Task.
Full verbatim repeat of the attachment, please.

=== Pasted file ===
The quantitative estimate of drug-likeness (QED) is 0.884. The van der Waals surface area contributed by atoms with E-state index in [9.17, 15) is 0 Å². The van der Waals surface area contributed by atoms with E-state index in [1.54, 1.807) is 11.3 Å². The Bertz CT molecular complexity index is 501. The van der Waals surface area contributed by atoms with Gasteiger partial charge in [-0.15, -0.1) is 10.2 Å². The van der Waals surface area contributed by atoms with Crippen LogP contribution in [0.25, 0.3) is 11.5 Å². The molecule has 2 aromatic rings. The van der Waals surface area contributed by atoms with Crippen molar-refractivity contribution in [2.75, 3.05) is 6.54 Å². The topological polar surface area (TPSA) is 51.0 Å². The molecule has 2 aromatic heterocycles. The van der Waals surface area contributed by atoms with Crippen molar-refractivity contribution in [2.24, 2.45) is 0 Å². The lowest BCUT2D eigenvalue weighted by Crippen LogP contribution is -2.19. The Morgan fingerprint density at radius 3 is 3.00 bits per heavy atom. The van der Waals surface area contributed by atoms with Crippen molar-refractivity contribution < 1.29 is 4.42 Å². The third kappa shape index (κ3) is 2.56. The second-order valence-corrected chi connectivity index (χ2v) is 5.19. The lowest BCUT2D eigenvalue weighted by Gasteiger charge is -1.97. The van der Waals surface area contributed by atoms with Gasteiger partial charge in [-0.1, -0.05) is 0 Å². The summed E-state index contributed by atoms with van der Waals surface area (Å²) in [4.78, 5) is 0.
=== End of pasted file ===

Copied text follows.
The quantitative estimate of drug-likeness (QED) is 0.884. The van der Waals surface area contributed by atoms with E-state index in [9.17, 15) is 0 Å². The van der Waals surface area contributed by atoms with E-state index in [1.54, 1.807) is 11.3 Å². The Bertz CT molecular complexity index is 501. The van der Waals surface area contributed by atoms with Gasteiger partial charge in [-0.15, -0.1) is 10.2 Å². The van der Waals surface area contributed by atoms with Crippen LogP contribution in [0.25, 0.3) is 11.5 Å². The molecule has 2 aromatic rings. The van der Waals surface area contributed by atoms with Crippen molar-refractivity contribution in [2.75, 3.05) is 6.54 Å². The topological polar surface area (TPSA) is 51.0 Å². The molecule has 2 aromatic heterocycles. The van der Waals surface area contributed by atoms with Crippen molar-refractivity contribution in [2.24, 2.45) is 0 Å². The lowest BCUT2D eigenvalue weighted by Crippen LogP contribution is -2.19. The Morgan fingerprint density at radius 3 is 3.00 bits per heavy atom. The van der Waals surface area contributed by atoms with Crippen molar-refractivity contribution < 1.29 is 4.42 Å². The third kappa shape index (κ3) is 2.56. The second-order valence-corrected chi connectivity index (χ2v) is 5.19. The lowest BCUT2D eigenvalue weighted by Gasteiger charge is -1.97. The van der Waals surface area contributed by atoms with Gasteiger partial charge in [-0.1, -0.05) is 0 Å². The summed E-state index contributed by atoms with van der Waals surface area (Å²) in [4.78, 5) is 0.